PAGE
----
Next: The Gas Dynamics Equations Up: Applications in Fluid Dynamics Previous: Nonlinear Circuit Elements

# Burger's Equation

A simple nonlinear PDE which is often used as a model problem for fluid dynamical systems is given by the inviscid Burger's equation [82]:

 (B.4)

It is similar in form to the advection equation mentioned in §3.6, and as we will see, its circuit representation is identical. The problem is assumed to be defined for , . can be considered to be a current, as before, through a single loop, and Kirchoff's Voltage Law around the loop will give (B.4). The question however, is of the type of circuit elements to be included in this loop; clearly they must be nonlinear, and certainly reactive as well. We note that the viscous form of Burger's equation was approached in this way in [202].

Using coordinate transformation (3.18), (B.4) can be rewritten as

Assuming that the solution is differentiable, this can be rewritten as

 (B.5)

where

 (B.6)

Thus Burger's equation, in the form of (B.5), can be interpreted as a series combination of two nonlinear inductances, as shown in Figure B.1(a). The resultant MDWD network, with port resistances

 (B.7)

appears in Figure B.1(b). We emphasize that this network is passive only if power-normalized wave variables are employed.

The positivity condition on these inductances now depends on the solution itself, , and we must have

An a priori estimate of must be available; this is a consistent feature of all the circuit-based methods (and, it would seem, any explicit method) for the fluids systems that we will examine presently.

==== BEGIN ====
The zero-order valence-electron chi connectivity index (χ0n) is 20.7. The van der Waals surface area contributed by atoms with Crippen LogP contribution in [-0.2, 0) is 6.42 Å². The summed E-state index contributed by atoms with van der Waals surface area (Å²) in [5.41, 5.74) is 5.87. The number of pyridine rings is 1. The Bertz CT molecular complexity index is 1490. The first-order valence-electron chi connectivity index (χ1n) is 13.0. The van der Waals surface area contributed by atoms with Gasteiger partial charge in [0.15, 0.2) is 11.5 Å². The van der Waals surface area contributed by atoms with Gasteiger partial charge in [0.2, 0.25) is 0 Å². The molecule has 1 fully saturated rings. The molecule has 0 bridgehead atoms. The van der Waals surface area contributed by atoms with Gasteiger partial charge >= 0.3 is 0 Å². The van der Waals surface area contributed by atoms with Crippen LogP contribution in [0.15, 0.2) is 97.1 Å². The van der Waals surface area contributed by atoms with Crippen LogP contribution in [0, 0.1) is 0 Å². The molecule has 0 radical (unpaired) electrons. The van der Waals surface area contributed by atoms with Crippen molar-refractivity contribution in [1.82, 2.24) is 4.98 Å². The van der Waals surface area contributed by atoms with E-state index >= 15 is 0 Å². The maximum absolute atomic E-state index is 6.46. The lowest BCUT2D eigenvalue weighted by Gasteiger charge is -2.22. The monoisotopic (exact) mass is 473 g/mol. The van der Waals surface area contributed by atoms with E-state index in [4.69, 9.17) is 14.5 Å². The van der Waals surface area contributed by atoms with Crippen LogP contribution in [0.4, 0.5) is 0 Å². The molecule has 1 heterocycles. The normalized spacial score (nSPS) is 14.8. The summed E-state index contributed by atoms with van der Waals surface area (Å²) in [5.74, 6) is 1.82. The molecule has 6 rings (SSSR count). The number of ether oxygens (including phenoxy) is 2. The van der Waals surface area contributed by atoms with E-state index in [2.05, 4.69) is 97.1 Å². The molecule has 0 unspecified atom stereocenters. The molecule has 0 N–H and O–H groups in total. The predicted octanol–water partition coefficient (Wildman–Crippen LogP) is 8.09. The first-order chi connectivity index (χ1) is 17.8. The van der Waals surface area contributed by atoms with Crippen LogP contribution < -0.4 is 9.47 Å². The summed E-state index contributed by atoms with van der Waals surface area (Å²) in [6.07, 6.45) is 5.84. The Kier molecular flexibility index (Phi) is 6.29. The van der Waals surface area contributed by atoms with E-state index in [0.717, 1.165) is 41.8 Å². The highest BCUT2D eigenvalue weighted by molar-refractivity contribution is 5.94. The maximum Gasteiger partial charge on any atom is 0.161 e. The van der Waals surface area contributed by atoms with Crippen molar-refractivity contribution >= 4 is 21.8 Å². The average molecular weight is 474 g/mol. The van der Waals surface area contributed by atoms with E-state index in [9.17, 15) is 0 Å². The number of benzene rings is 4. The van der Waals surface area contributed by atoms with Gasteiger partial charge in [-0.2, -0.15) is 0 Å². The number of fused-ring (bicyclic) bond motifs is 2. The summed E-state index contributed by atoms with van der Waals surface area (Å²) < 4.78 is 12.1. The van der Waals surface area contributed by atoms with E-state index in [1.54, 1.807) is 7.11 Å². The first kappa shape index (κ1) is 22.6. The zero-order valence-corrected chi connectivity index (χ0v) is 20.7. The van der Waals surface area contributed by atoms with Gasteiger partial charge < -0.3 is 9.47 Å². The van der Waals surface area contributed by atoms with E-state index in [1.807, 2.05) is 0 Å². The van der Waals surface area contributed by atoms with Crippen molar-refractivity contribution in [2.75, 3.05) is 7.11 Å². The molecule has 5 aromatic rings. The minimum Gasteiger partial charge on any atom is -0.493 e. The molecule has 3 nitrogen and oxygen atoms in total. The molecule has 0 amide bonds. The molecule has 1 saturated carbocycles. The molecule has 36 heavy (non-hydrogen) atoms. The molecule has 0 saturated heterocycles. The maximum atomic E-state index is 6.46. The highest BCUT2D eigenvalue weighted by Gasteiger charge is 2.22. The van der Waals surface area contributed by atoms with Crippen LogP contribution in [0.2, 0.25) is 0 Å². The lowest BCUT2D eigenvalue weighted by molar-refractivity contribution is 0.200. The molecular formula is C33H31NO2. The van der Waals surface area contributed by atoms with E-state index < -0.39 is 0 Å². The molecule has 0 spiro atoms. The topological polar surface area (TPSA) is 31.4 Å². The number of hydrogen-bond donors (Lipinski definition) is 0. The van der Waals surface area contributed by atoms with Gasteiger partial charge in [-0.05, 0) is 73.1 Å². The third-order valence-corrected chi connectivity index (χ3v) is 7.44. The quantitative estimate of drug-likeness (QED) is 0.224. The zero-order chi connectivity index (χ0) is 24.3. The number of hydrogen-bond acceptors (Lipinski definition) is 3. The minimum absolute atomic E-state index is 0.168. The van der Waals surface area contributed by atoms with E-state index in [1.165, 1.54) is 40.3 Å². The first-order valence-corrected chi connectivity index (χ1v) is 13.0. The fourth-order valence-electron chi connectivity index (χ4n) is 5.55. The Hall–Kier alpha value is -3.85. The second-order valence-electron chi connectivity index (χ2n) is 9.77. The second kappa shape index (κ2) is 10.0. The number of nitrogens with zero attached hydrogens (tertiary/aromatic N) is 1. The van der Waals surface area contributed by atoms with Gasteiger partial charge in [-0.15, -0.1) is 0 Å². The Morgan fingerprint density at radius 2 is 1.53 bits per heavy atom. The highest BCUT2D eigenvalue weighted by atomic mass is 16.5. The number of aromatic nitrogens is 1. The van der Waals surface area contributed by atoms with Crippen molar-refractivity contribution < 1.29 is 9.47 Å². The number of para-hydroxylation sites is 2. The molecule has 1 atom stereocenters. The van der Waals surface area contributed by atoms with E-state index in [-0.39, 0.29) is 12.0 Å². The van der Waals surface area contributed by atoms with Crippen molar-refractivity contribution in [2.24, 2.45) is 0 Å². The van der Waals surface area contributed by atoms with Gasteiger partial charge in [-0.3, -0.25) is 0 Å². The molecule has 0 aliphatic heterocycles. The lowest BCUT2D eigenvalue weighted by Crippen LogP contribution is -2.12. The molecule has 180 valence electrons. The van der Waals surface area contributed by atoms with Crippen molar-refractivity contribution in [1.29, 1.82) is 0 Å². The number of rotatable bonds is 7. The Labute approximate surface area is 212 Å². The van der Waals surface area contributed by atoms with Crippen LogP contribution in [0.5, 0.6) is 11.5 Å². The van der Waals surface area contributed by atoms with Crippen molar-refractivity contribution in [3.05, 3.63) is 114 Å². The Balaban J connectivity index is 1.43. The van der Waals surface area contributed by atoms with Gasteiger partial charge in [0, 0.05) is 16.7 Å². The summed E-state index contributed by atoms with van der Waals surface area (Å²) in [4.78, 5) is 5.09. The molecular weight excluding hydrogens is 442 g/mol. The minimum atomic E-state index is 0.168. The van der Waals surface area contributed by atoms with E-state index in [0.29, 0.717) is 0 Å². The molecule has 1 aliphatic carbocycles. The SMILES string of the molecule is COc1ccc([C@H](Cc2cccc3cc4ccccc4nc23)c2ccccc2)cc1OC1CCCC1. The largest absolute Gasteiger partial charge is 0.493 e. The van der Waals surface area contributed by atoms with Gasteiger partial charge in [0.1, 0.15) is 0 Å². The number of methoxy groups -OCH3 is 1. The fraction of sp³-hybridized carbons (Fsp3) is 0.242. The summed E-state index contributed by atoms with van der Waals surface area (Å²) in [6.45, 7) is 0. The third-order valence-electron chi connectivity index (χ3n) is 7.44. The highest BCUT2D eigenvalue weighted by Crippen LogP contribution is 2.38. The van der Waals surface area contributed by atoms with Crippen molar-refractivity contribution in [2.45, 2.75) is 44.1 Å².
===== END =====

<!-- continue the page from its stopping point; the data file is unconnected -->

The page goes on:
Let us now examine the scattering operation. First choose , so that the current grid function for the current at location and can be written as . The two power-normalized input wave variables entering the adaptor at the same location and time step are , and we have

which, from (B.6) and (B.7), and using and can be rewritten as

 (B.8)

This is precisely the nonlinear algebraic equation which is to be solved (in ); once is determined, then so are the port resistances, and the output wave variables and can be obtained through scattering as per (2.33). As mentioned before, it is not at all clear from the form of (B.8) whether a solution exists and is unique. We note, however, that we (and others [16,70]) have successfully programmed simulations for the gas dynamics equations (see next section), using simple iterative methods to solve the nonlinear algebraic systems; the results would appear to be in accord with published simulation results using differencing methods [171].

Next: The Gas Dynamics Equations Up: Applications in Fluid Dynamics Previous: Nonlinear Circuit Elements
Stefan Bilbao 2002-01-22